There is little evidence to suggest that U.S. President Barack Obama has any significant interest in the possibility of a military strike against Iran, though his administration has repeatedly said that all options are on the table.

To a lesser degree there has also been debate about a U.S. attack, an idea advocated by former Pentagon defense planner Matthew Kroenig in his recent Foreign Affairs Magazine article, "Time to Attack Iran: Why a Strike Is the Least Bad Option."

The BPC report's central thesis is that to persuade Iran to address questions about its nuclear program via negotiations, economic sanctions must be accompanied by a credible threat of military attack against Iran's nuclear facilities.

"The United States needs to make clear that Iran faces a choice: it can either abandon its nuclear program through a negotiated arrangement or have its program destroyed militarily by the United States or Israel," said the report, entitled "Meeting the Challenge: Stopping the Clock."

Tensions between Iran and the West have grown as the United States and its European allies have tightened economic sanctions by targeting the oil exports that drive the Iranian economy.

The United States, and many of its European allies, suspect that Iran is using its civilian nuclear program as a cover to develop the atomic bomb. Iran denies this, saying that its program is solely for civilian uses such as power generation.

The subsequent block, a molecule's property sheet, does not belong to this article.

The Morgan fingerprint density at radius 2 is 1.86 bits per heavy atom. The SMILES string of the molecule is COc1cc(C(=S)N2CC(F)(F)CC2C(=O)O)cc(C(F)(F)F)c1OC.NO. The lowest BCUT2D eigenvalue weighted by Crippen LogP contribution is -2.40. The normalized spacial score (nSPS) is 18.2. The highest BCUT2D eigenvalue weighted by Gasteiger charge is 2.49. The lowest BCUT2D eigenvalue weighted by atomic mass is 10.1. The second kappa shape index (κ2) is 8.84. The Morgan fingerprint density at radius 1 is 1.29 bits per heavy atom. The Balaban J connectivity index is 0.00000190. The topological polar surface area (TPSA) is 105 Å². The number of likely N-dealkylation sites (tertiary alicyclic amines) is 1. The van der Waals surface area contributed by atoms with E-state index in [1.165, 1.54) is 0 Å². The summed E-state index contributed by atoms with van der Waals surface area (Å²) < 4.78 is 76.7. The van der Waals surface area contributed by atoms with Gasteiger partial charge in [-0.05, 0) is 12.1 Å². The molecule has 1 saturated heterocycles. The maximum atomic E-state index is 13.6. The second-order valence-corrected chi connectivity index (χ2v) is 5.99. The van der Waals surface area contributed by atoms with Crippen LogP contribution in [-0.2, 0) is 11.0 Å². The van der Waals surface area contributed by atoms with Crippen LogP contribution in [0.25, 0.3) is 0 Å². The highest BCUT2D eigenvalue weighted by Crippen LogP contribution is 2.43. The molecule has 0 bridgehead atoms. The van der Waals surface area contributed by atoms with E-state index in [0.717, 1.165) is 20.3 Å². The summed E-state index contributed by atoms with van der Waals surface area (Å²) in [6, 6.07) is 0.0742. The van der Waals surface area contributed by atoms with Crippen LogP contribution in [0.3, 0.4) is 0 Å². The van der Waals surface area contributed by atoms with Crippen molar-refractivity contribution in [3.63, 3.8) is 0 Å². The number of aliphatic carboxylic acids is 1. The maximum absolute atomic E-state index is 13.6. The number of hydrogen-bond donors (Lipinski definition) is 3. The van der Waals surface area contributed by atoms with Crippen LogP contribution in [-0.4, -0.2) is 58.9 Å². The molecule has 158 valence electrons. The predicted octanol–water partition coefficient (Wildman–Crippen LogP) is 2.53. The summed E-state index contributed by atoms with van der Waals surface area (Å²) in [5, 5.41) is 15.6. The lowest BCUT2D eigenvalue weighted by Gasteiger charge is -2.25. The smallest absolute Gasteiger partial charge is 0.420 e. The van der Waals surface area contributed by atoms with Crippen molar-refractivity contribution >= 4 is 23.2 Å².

The BPC is a nonprofit policy group founded by prominent Republicans and Democrats that seeks to promote policy-making that can draw support from both major U.S. political parties. Among its specific recommendations, the report calls for strengthening the United States "declaratory policy" to make clear its willingness to use force rather than permit Iran to acquire nuclear weapons; To intensify covert activities by U.S. and foreign intelligence agencies to disrupt Iran's nuclear program; To bolster the presence of the U.S. Fifth Fleet in the Gulf and the Gulf of Oman by deploying an additional carrier battle group and minesweepers off Iran, conducting broad military exercises in the region with allies, and prepositioning supplies for the possibility of military action against Iran; To strengthen the ability of U.S. allies such as Saudi Arabia, the world's largest oil exporter, to ship oil out of the region without using the Strait of Hormuz, which Iran has threatened to close in retaliation for Western sanctions, and to amplify U.S. efforts to strengthen the militaries of countries in the region such as Saudi Arabia, Kuwait, Oman and the United Arab Emirates through arms sales.